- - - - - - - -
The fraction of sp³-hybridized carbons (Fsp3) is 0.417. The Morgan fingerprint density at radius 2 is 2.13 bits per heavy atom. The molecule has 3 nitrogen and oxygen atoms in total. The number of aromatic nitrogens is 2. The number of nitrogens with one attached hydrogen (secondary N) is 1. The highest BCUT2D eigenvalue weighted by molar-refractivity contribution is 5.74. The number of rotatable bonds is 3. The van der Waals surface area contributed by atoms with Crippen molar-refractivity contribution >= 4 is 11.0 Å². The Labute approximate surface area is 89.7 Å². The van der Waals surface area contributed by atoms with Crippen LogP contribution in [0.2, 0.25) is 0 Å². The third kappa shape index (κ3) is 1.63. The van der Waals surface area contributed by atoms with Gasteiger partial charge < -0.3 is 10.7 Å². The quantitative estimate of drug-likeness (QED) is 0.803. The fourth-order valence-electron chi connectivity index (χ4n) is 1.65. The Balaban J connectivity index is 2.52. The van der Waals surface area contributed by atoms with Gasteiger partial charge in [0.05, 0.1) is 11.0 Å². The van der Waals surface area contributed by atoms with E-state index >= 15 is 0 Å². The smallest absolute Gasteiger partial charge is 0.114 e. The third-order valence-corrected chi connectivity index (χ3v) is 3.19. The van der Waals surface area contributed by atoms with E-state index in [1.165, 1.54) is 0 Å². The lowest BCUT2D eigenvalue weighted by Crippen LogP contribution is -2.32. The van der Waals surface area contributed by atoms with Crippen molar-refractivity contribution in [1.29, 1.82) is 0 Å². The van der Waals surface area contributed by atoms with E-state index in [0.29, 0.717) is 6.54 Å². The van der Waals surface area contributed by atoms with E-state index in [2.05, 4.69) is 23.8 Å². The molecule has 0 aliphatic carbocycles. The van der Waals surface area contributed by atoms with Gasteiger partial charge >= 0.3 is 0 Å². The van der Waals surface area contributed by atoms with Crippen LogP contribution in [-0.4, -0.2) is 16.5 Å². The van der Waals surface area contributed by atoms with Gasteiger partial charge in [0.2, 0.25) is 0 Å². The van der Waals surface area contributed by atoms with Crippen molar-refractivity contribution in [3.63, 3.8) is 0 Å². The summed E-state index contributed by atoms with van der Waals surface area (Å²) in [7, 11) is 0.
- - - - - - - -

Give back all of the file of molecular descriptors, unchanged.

The fraction of sp³-hybridized carbons (Fsp3) is 0.417. The Morgan fingerprint density at radius 2 is 2.13 bits per heavy atom. The molecule has 3 nitrogen and oxygen atoms in total. The number of aromatic nitrogens is 2. The number of nitrogens with one attached hydrogen (secondary N) is 1. The highest BCUT2D eigenvalue weighted by molar-refractivity contribution is 5.74. The number of rotatable bonds is 3. The van der Waals surface area contributed by atoms with Crippen molar-refractivity contribution >= 4 is 11.0 Å². The Labute approximate surface area is 89.7 Å². The van der Waals surface area contributed by atoms with Crippen LogP contribution in [0.2, 0.25) is 0 Å². The third kappa shape index (κ3) is 1.63. The van der Waals surface area contributed by atoms with Gasteiger partial charge < -0.3 is 10.7 Å². The quantitative estimate of drug-likeness (QED) is 0.803. The fourth-order valence-electron chi connectivity index (χ4n) is 1.65. The Balaban J connectivity index is 2.52. The van der Waals surface area contributed by atoms with Gasteiger partial charge in [0.05, 0.1) is 11.0 Å². The van der Waals surface area contributed by atoms with E-state index >= 15 is 0 Å². The smallest absolute Gasteiger partial charge is 0.114 e. The third-order valence-corrected chi connectivity index (χ3v) is 3.19. The van der Waals surface area contributed by atoms with E-state index in [1.165, 1.54) is 0 Å². The lowest BCUT2D eigenvalue weighted by Crippen LogP contribution is -2.32. The van der Waals surface area contributed by atoms with Crippen molar-refractivity contribution in [1.29, 1.82) is 0 Å². The van der Waals surface area contributed by atoms with E-state index in [0.29, 0.717) is 6.54 Å². The van der Waals surface area contributed by atoms with E-state index in [2.05, 4.69) is 23.8 Å². The molecule has 0 aliphatic carbocycles. The van der Waals surface area contributed by atoms with Gasteiger partial charge >= 0.3 is 0 Å². The van der Waals surface area contributed by atoms with Crippen LogP contribution in [-0.4, -0.2) is 16.5 Å². The van der Waals surface area contributed by atoms with Gasteiger partial charge in [0.2, 0.25) is 0 Å². The van der Waals surface area contributed by atoms with Crippen molar-refractivity contribution in [3.63, 3.8) is 0 Å². The summed E-state index contributed by atoms with van der Waals surface area (Å²) in [7, 11) is 0.